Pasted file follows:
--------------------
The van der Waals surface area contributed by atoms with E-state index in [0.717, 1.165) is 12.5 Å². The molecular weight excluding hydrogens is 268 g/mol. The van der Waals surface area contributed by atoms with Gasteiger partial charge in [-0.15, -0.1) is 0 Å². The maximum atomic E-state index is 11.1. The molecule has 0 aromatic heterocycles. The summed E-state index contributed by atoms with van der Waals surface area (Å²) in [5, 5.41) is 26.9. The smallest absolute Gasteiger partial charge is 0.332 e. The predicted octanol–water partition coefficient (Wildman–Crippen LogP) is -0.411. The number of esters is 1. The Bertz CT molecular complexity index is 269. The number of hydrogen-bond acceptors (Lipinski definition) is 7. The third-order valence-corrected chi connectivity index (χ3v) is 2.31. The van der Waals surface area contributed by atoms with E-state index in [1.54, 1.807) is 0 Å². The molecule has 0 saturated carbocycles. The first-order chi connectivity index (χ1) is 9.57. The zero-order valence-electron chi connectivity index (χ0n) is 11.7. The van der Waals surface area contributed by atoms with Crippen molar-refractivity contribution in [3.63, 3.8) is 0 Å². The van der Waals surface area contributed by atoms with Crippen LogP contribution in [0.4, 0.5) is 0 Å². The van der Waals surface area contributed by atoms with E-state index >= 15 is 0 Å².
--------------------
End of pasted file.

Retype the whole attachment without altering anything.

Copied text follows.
The van der Waals surface area contributed by atoms with E-state index in [0.717, 1.165) is 12.5 Å². The molecular weight excluding hydrogens is 268 g/mol. The van der Waals surface area contributed by atoms with Gasteiger partial charge in [-0.15, -0.1) is 0 Å². The maximum atomic E-state index is 11.1. The molecule has 0 aromatic heterocycles. The summed E-state index contributed by atoms with van der Waals surface area (Å²) in [5, 5.41) is 26.9. The smallest absolute Gasteiger partial charge is 0.332 e. The predicted octanol–water partition coefficient (Wildman–Crippen LogP) is -0.411. The number of esters is 1. The Bertz CT molecular complexity index is 269. The number of hydrogen-bond acceptors (Lipinski definition) is 7. The third-order valence-corrected chi connectivity index (χ3v) is 2.31. The van der Waals surface area contributed by atoms with E-state index in [1.54, 1.807) is 0 Å². The molecule has 0 saturated carbocycles. The first-order chi connectivity index (χ1) is 9.57. The zero-order valence-electron chi connectivity index (χ0n) is 11.7. The van der Waals surface area contributed by atoms with Crippen molar-refractivity contribution in [3.63, 3.8) is 0 Å². The van der Waals surface area contributed by atoms with Crippen LogP contribution in [0.4, 0.5) is 0 Å². The van der Waals surface area contributed by atoms with E-state index >= 15 is 0 Å².